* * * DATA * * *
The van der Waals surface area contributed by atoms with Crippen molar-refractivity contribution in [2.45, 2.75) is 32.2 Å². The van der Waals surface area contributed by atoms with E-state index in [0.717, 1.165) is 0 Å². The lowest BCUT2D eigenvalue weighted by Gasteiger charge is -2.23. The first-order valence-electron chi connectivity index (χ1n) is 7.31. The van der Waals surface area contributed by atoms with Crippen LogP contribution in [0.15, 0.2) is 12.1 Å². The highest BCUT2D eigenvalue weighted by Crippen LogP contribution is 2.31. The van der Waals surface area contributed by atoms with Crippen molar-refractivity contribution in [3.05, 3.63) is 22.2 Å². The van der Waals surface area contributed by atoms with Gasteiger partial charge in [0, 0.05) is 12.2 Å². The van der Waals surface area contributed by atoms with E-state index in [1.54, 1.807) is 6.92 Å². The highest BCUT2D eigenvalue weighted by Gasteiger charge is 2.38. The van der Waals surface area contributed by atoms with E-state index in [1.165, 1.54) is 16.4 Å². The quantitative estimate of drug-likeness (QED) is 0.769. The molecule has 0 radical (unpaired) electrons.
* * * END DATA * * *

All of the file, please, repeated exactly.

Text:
The van der Waals surface area contributed by atoms with Crippen molar-refractivity contribution in [2.45, 2.75) is 32.2 Å². The van der Waals surface area contributed by atoms with E-state index in [0.717, 1.165) is 0 Å². The lowest BCUT2D eigenvalue weighted by Gasteiger charge is -2.23. The first-order valence-electron chi connectivity index (χ1n) is 7.31. The van der Waals surface area contributed by atoms with Crippen LogP contribution in [0.15, 0.2) is 12.1 Å². The highest BCUT2D eigenvalue weighted by Crippen LogP contribution is 2.31. The van der Waals surface area contributed by atoms with Crippen molar-refractivity contribution in [3.05, 3.63) is 22.2 Å². The van der Waals surface area contributed by atoms with Gasteiger partial charge in [0, 0.05) is 12.2 Å². The van der Waals surface area contributed by atoms with E-state index in [1.54, 1.807) is 6.92 Å². The highest BCUT2D eigenvalue weighted by Gasteiger charge is 2.38. The van der Waals surface area contributed by atoms with E-state index in [1.165, 1.54) is 16.4 Å². The quantitative estimate of drug-likeness (QED) is 0.769. The molecule has 0 radical (unpaired) electrons.